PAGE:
“We have exceeded reductions in the United States more so than the next 12 countries combined.”

By on March 11, 2020 in Featured News, News

Graves & Carter Applaud U.S. Reduction in Carbon Emissions, and Discuss Need for Additional Common Sense Steps to Combat Climate Change

WASHINGTON, DC – Two GOP leaders of the House Select Climate Committee appeared yesterday morning before a breakfast discussion of The Ripon Society, where they discussed why it is important for Republicans to put forward common sense solutions to address climate change, and the approach and principles they are getting behind in that regard this year.

The leaders were Congressman Garret Graves, who represents the 6th District of Louisiana and serves as the Ranking Member of the Climate Committee, and Congressman Buddy Carter, who represents the 1st District of Georgia. Graves kicked off the discussion with remarks that laid out not only the steps the U.S. has already taken in recent years to address climate change, but why some of the Far Left proposals go too far.

“You’ve heard other people talk about addressing this issue through ideas like the Green New Deal,” Graves stated, referring to the plan pushed by some Democrats that, as one report estimates, would eliminate over five million jobs and cost the average American family $165,000. “That would be a huge change in the energy structure of the United States. Before we look at whether we need that type of big change, I think it’s important to take a look at exactly what’s going on right now.”

With that, Graves pointed to a series of detailed Power Point slides illustrating what the U.S. has accomplished with regard to combatting climate change without government mandates over the past several years. These accomplishments include leading the world in reducing carbon emissions between 2005 and 2017, and cutting emissions beyond the level that would have been mandated had the Waxman-Markey “cap and trade” bill that House Democrats approved in 2009 gone into effect.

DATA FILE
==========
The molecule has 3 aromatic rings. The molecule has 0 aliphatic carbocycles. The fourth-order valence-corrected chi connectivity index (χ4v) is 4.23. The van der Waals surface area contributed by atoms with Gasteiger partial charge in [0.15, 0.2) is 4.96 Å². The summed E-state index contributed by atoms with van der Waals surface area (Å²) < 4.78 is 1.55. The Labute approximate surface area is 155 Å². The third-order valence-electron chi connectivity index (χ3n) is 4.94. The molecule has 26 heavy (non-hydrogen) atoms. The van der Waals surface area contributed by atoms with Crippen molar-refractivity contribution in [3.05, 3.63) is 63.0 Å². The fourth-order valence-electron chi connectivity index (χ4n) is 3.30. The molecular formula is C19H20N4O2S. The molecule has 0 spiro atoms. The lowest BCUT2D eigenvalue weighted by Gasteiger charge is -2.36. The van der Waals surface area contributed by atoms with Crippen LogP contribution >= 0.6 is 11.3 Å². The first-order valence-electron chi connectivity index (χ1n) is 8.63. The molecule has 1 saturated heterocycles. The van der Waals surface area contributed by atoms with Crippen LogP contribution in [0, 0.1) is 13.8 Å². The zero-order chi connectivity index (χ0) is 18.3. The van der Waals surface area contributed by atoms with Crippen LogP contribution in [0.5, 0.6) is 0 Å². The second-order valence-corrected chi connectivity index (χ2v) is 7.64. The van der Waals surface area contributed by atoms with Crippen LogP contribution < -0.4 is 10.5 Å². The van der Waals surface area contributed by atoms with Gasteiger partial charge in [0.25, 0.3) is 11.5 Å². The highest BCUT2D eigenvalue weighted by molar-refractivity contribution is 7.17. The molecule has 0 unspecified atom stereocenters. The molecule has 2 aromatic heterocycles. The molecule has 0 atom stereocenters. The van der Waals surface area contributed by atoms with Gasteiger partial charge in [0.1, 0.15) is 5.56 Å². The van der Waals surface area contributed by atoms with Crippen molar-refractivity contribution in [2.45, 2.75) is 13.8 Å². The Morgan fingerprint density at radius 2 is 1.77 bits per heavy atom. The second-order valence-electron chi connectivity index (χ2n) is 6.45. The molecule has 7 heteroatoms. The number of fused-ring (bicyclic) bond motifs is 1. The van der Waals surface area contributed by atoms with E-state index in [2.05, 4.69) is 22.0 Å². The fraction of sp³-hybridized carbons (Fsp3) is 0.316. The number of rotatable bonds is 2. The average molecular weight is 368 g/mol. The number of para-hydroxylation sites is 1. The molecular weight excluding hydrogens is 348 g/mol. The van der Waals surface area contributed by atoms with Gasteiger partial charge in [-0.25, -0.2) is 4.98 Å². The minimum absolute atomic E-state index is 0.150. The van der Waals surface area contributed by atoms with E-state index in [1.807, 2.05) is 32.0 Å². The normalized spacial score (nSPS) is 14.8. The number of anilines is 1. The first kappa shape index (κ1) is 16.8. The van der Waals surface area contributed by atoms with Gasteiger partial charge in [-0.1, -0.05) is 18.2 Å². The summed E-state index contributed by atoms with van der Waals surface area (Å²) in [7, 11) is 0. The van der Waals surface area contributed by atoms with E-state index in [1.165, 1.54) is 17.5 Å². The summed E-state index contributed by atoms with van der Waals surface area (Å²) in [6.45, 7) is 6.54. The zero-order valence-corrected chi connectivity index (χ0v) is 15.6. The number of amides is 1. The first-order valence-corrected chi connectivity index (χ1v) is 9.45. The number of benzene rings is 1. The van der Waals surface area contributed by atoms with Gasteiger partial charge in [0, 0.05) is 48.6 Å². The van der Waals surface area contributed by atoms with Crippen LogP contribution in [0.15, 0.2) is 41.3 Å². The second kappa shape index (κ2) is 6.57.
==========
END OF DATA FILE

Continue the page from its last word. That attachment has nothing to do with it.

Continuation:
“We have exceeded reductions in the United States more so than the next 12 countries combined,” the Louisiana lawmaker declared. “Don’t take it from me,” he added, pointing to a statistic on one of the slides, “In the last 10 years, the emissions reduction in the United States has been the largest in the history of energy, and that is from the Director of the International Energy Agency. So it’s not even close … Giving the free market a chance to operate, allowing for innovation to dictate how this works as opposed to allowing for winners and losers to be chosen by Congress, results in better outcomes.”

Graves also explained why the President’s decision to stay out of the Paris Climate Accords not only served the interests of the environment, but kept the United States from being placed at a competitive disadvantage to China in the end.

“Under the Paris Accords,” he observed, “emissions have gone up, not down. As a matter of fact, for every one ton of emissions reductions in the United States, China has increased emissions by four. So for every one ton we’ve reduced, China’s gone up four. China today emits more than the United States, the European Union, and Japan combined.”

“China under the Paris Accords is being viewed as being a developing nation. My argument would be any nation that goes out and spends, not millions, not billions, but trillions of dollars in defense and infrastructure investments around the globe should not be considered a developing nation. And so I think that them being allowed to continue increasing emissions under the Paris Accords through 2030 is absurd.”

Carter agreed, and began his remarks by talking about his desire to join the climate change panel when it was established last year.

“I wanted to serve on this committee,” he stated. “I have the honor and privilege of representing the 1st Congressional District of Georgia. It includes the entire coast of Georgia, all the way from South Carolina down to the Florida state line. Over 110 miles of coastline — pristine coastline — and it’s very important.”

“On the coast of Georgia, three out of the last four years we’ve seen major weather events. We’ve seen hurricane Matthew, Michael, and Irma, and we barely missed Dorian. So we’ve seen the impact that it can have. We’ve also seen the impact on the coast with rising sea levels.”